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Juanita Escobar likes to immerse herself in her projects. The self-taught photographer spent eight years living among the llaneros, the cowboys who work the plains of Colombia. The river has secrets, as do the people who live there and try to eke out a living. Life has been further complicated by the unceasing flow of refugees from Venezuela who are fleeing economic and political calamity.
It all makes for a complex tale as Ms. Escobar has spent the last three years looking at how women live in this region that is approximately the size of Portugal. For Ms. Escobar, the funds will enable her to pursue her project at her own pace, without having to rely so much on others to get around. Escobar, Over all, members of 10 different indigenous groups account for 80 percent of the population.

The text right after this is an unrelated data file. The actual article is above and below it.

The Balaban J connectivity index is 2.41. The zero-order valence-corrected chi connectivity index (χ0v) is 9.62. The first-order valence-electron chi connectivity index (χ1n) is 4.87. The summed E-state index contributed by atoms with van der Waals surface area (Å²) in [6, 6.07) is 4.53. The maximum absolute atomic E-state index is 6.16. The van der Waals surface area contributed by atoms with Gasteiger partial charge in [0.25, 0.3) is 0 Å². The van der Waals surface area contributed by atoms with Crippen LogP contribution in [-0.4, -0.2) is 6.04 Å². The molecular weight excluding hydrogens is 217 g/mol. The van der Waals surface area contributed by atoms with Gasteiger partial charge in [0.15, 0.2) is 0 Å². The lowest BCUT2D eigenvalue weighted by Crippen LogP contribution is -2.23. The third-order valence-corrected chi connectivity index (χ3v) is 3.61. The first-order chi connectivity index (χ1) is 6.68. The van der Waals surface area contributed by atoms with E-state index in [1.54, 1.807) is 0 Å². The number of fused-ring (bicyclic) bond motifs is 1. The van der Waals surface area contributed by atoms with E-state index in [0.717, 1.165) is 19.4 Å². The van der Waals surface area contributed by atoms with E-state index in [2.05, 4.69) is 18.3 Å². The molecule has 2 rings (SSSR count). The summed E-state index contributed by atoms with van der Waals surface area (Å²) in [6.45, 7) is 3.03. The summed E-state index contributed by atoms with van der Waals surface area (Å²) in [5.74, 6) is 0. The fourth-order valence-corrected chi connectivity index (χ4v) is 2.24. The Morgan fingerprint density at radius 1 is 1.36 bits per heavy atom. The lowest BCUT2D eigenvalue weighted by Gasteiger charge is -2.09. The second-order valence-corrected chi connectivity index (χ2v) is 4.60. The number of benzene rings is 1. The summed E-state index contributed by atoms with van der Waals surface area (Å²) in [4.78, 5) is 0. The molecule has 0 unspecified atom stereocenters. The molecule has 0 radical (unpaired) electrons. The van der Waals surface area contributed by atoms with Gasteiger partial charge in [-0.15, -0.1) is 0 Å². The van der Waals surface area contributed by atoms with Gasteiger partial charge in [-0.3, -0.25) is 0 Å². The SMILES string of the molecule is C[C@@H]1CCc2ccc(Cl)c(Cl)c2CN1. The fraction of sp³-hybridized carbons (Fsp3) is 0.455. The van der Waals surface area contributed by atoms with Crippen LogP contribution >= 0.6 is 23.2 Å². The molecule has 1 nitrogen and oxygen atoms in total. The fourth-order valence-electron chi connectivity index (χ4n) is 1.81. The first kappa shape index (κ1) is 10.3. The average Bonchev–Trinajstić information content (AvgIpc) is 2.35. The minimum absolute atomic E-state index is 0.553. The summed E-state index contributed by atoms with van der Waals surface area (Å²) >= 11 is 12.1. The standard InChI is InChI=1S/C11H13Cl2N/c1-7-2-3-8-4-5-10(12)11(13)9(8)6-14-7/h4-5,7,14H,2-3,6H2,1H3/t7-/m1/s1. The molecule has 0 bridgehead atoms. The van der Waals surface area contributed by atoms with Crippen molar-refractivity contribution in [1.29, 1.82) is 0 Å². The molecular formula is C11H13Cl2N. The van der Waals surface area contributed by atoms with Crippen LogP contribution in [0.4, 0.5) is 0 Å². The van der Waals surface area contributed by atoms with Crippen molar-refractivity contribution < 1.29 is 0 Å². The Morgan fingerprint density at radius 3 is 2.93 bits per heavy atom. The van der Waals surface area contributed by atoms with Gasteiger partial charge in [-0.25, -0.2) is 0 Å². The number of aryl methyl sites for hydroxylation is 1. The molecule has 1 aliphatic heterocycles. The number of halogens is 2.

Some of them have been seminomadic, she said, while others have been able to establish themselves far from outside interference. As with any border town, there is a mix of adventurers, rascals, robbers and people trying to survive.
Escobar noted that indigenous girls as young as 10 have been ensnared in prostitution and drug use, living like indigents on the street. The situation has been made worse by the flood of refugees from Venezuela, where desperation has led some women — including professionals — to engage in sex work to feed their families.
What is infuriating, she said, is that there is actually a governmental presence in town, albeit one that apparently has absolved itself of responsibility.